another man's ramblings on code and tech

GitLab First Impressions


I’ve been tasked with researching GitLab and setting up a demo for it at my work. We’re considered moving some internal build and deploy pipelines over to it. My intentions with this type of post is simply to keep some notes on the technology as I learn it. Hopefully my notes will be of some use to you.

Features Overview

It seems like GitLab and Bitbucket share a lot in common, but that GitLab has a larger set of features with more integrations for other technologies. They both have highly customizable pipeline definitions in the form of YAML files stored at the root level of the repository. They both can track new branches, pull requests, and merges, using different build and deploy logic for each type. From my research, however, it seems GitLab is just a bit more flexible than Bitbucket. For example, their YAML files are largely the same, but GitLab supports additional features like monitoring changes in specific files and ignoring builds if those files haven’t been modified. This allows for building only changed components. Bitbucket only works with Bitbucket repos, but GitLab can integrate with GitHub and Bitbucket, or host your own git instance for you. So far, it seems GitLab has a little more polish and be stretched a little further than Bitbucket.

Pricing

The pricing model seems a little convoluted at first. Reading up on it, you see GitLab is based on an open source software. So you can host it yourself if you wanted. However, there’s a SaaS based Enterprise version of it you can pay for, which seems to come with a lot of features. But then there’s also the self-hosted Enterprise pay-as-you-go plans too. There’s build minute caps, but these are termed as runner minutes. After some research, you find out runners are just build agents or slaves. And, of course, you can host your own runners with any of the above hosting options, taking another limit off of this complicated pay model. These have been pretty confusing to navigate and figure out. Here’s what I understand so far:

SaaS Enterprise plans

  • Most features
  • Most expensive
  • Least setup work
  • Support
  • Runner minute caps

Self-hosted Enterprise plans

  • Same features as SaaS
  • Same price as SaaS
  • More setup work
  • Support
  • No runner minute caps (you’re hosting the runners)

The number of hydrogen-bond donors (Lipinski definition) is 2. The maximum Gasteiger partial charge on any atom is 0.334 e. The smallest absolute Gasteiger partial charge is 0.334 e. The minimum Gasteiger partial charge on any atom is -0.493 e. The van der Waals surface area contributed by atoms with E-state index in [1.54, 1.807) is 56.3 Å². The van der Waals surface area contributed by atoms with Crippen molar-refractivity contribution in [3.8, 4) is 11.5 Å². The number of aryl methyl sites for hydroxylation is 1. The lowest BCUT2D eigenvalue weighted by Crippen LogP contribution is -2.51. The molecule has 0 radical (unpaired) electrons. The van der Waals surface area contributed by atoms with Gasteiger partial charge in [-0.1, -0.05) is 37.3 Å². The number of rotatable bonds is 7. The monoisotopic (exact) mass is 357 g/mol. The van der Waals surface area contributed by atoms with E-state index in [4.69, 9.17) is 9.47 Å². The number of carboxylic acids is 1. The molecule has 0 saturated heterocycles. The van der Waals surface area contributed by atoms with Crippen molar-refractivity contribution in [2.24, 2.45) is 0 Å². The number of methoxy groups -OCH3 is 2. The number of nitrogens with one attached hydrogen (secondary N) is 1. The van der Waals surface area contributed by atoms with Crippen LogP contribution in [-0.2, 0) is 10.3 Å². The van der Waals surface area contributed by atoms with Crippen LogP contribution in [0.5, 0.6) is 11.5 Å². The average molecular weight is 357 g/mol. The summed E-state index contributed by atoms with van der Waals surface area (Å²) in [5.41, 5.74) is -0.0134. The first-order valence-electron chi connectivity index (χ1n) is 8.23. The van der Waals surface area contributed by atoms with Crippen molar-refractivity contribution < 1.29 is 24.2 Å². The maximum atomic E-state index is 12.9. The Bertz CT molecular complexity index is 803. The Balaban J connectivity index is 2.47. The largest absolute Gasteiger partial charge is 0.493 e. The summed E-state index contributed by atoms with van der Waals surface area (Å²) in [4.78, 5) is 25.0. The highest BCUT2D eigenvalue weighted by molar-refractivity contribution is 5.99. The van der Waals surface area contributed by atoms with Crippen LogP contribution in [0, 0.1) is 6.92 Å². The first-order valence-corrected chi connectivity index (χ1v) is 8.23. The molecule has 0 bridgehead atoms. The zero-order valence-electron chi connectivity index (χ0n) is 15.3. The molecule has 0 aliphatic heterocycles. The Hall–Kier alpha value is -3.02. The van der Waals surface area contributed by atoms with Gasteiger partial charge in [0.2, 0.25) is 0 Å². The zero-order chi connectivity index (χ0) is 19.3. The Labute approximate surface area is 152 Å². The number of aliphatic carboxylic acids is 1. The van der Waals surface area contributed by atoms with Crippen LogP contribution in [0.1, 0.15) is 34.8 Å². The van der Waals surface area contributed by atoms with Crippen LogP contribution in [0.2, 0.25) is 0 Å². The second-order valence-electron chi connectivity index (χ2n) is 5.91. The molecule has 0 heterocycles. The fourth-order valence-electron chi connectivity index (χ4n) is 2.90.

Open-source self-hosted

  • Least features (core app only)
  • No cost
  • Lots of setup work
  • No support

This is a pretty basic outline of their pricing model, but it’s the most important part of it from what I can tell. Based on this I’m actually not sure if it’s worth it to use the SaaS plan and host your own runners or to just self host entirely. If you’re going to need to get around runner limits and host your own agents, then I’m not sure it’s worth it to pay just the SaaS plan. On the other hand, you eliminate a bunch of setup work on your end, and it takes less resources off you for them to handle hosting the UI and dashboards. For now I’m opting to use the SaaS solution with GCP runners, but I’m not committed hard to anything right now.

General Use So Far

In playing around with GitLab so far, it’s been pretty intuitive and quick to get stuff done. I set up a mirroring rule, so that I could play with our repo on Bitbucket without transplanting the whole codebase to GitLab. Then I went about looking at runners. I quickly had an SSH runner setup, and then even quicker a Kubernetes runner on GCP. In writing pipeline files and modifying Kubernetes runner configs, everything has been smooth and steady. I run into errors, of course, but they’re easy to diagnose and are resolved fast, so far. First impressions have been great with it.

I’ll have more posts coming on GitLab regarding: their pipeline files, Docker in Docker issues, and a final overview of what direction my company ending up going in.

Date: February 5th at 1:50pm

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